And this is true both to the construction of Care as the basis for moral epistemology and to the attempt to expose the Ethical core of everydayness. Because the question of Care in Heidegger is completely neutralized in order to give rise to the issue of Authenticity – there is no emotional ground to Care in Heidegger, there is no Ethics at play there, and we must question the consequences of taking such dry notion as grounding to a moral epistemology. Moreover, one should not ignore the sheer anachronism that claiming to ontology as the fundamental question of contemporary ethics brings.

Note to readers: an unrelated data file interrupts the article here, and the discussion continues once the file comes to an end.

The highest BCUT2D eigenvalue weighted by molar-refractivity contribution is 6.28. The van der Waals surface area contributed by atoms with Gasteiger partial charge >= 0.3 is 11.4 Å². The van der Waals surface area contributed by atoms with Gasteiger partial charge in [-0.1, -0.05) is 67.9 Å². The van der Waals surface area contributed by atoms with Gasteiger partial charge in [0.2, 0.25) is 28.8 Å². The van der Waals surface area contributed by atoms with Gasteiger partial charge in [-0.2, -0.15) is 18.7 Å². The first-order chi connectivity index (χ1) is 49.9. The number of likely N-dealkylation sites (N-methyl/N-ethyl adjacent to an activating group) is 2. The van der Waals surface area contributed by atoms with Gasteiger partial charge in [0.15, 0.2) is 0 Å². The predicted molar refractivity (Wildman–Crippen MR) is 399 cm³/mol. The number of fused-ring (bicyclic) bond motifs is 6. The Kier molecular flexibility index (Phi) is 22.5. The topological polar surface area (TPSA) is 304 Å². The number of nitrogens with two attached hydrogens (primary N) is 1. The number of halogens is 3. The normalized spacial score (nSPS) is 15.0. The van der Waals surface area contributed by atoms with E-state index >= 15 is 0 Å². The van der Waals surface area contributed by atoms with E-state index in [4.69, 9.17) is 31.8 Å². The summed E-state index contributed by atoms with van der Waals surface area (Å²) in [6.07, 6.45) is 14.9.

As for the exposure of the Ethical Core of everydayness, it brings problems when we are faced with the perfectionism of Levinasian morality. Levinas philosophy is deeply conservative in its conceptions of behaviour, emotion and obligation, and this conservative background is not purely coincidental, it is a consequence of the attempt to ontologize Ethics. In order to create an Ethical ground one needs moral facts that are not temporalized, one needs a deeply rooted notion of Good and Goodness, one that is fully incompatible with the subtlety of modern life. If Levinas was able to point at issues of Moral Epistemology fittingly, he was not able to develop those issues in order to narrate forms of being-moral that are compatible with our current lifeworld, moreover, he was not able to scape an exoteric and hyperbolic view of moral facts and obligations that imply on behaviour that most of us would rather not seek – the life of a Saint is fitting to some, but not to all , and it is quite clear Levinas is a perfectionist because he trusts we could make ourselves Holy, we could make ourselves more like the moral facts out-there.